Today’s post is about Acupressure. We had a number of classes in it when I was at Bancroft, but I have to confess that at the time, I was so focused on learning massage that I found it a bit overwhelming to look at health from a TCM perspective, which is pretty different from the way you’re used to looking at and diagnosing illness in the West.
One experience I had in those classes really stood out in my mind. At the time, I had had a cold for several months, with a cough that was so bad that I had broken a rib just from coughing! I mentioned it to our teacher, who asked if I had lost someone close to me recently. I was stunned by the question: my Mom had passed away 5 months earlier and there was no way she could have known that. Turns out the lung meridian is connected to grief. Interesting, isn’t it?
Since then, I have studied acupressure further on my own on a sort of leisurely basis, and frequently use it on myself for things like headaches, colds, soreness, stomach bugs, low energy, etc. It really is amazing how well it works. A great book if you want to try it out on yourself is “Tsubo” (see book recommendations at the end of this post). I pull that out whenever I have something that needs treating.
What Is Acupressure?
Acupressure is a Traditional Chinese Medicine (TCM) healing method which has been practiced in Asia for thousands of years, and has slowly but surely been gaining acceptance here in the west as well.
It is based on the theory that energy (“chi”, “qi” or “ki”) is constantly flowing in the body, along 12 main pathways called “meridians”. Each meridian is connected to a certain organ, and has a symmetrical “twin-meridian”, mirrored on the other side of the body. For example, the stomach meridian runs from a point right under each eye to the lateral edge of the nail of the second toe on each foot.
When the flow of energy gets blocked, from stress, trauma, injury or even negative thoughts, problems arise. We don’t feel well and are more susceptible to illness.
The acupressure practitioner deals with these blockages by using finger and palm pressure on certain points (“acupoints”, there are more than 400 of them) along the meridians, where the energy is closest to the surface, to improve the flow of chi and restore health. To decide which points to work on, the practitioner goes through a whole list of things, known as the Eight Principles. To explain all that would take up too much space here, maybe I’ll do a separate post on that at some point.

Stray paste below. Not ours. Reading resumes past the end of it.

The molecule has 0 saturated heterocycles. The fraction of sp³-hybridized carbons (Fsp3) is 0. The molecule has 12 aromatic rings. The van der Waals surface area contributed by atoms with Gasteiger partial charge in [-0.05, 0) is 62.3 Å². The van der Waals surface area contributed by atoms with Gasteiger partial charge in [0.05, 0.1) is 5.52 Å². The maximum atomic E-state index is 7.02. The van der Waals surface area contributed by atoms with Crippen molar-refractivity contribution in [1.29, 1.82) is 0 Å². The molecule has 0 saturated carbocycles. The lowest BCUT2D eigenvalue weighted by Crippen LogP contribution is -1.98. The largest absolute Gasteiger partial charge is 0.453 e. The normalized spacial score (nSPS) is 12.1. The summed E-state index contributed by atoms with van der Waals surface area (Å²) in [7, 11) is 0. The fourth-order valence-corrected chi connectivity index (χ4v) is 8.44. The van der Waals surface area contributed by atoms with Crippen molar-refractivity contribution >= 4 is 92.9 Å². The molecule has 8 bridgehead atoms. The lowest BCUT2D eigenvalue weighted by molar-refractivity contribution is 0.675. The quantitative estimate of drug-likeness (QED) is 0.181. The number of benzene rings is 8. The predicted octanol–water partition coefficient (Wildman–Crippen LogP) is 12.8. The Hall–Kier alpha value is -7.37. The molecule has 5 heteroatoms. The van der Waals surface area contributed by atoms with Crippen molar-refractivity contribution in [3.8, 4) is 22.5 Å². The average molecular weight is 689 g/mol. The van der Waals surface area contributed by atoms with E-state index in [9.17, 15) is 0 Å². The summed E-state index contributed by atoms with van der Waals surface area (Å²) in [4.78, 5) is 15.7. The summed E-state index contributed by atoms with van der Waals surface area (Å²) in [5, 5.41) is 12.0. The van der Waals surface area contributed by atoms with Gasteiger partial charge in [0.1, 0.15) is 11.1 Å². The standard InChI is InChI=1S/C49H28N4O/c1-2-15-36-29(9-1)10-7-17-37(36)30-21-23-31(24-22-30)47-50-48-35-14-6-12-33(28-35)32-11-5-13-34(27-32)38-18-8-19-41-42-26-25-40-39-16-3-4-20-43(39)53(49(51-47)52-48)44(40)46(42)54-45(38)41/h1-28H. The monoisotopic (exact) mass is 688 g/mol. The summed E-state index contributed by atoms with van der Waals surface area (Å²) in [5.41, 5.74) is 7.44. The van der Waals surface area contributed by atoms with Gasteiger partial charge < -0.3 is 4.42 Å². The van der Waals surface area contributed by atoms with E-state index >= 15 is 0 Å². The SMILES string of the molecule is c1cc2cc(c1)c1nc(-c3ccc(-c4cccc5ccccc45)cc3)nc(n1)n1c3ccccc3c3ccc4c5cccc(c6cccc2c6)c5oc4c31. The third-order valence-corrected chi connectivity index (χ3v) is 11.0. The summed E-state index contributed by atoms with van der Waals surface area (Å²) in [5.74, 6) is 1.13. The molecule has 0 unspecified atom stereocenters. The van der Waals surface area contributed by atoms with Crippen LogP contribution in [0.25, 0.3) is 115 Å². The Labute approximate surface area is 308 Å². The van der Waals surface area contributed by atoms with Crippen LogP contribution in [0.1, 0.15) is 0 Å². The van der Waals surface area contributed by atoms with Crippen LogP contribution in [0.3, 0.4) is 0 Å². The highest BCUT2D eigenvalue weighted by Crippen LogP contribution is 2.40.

Meet Jodi McLaughlin
Today’s case study comes from Jodi McLaughlin, a Certified Holistic Small Animal Massage Provider, Nationally Certified in Therapeutic Massage and Bodywork, and the creator of The Blissful Bunny Massage Workshops. She has written many articles on alternative healing for rabbits, (don’t miss her other guest post on AMG – The Basic Bunny Massage Strokes) and she was also featured in Lucile Moore’s books, “Touched by a Rabbit” and “The Care of Special Needs Rabbits: Traditional and Alternative Healing Methods”. (Note: Jodi is currently taking a break from treating animals due to family obligations).
Jodi has spent many years working on both animals and humans, but one rabbit in particular touched her life in a very special way. Jodi met Diego Cinqo De Mayo Rivera in 2003, and it was love at first sight. Diego was paralyzed at around 6 months of age and Jodi started working with him 4 months later (and continued to work on him for 5 years). He briefly regained use of his hind legs but arthritis and nerve/soft tissue compromise caused the return of the hind leg paresis.
I have included a Pdf here, because the post would be way too long otherwise. It is a full record of an acupressure treatment for those of you who are interested in how Jodi decided which points to work on, and how Diego reacted to it.
I’m very thankful to Jodi for agreeing to let me publish all this on Animal Massage Guide. Here is Diego’s story in Jodi’s own words:
Diego was born sometime in 2002 at an animal hoarders home in Mar Vista, CA and was rescued (along with 400 other rabbits) in a SPCA raid the same year.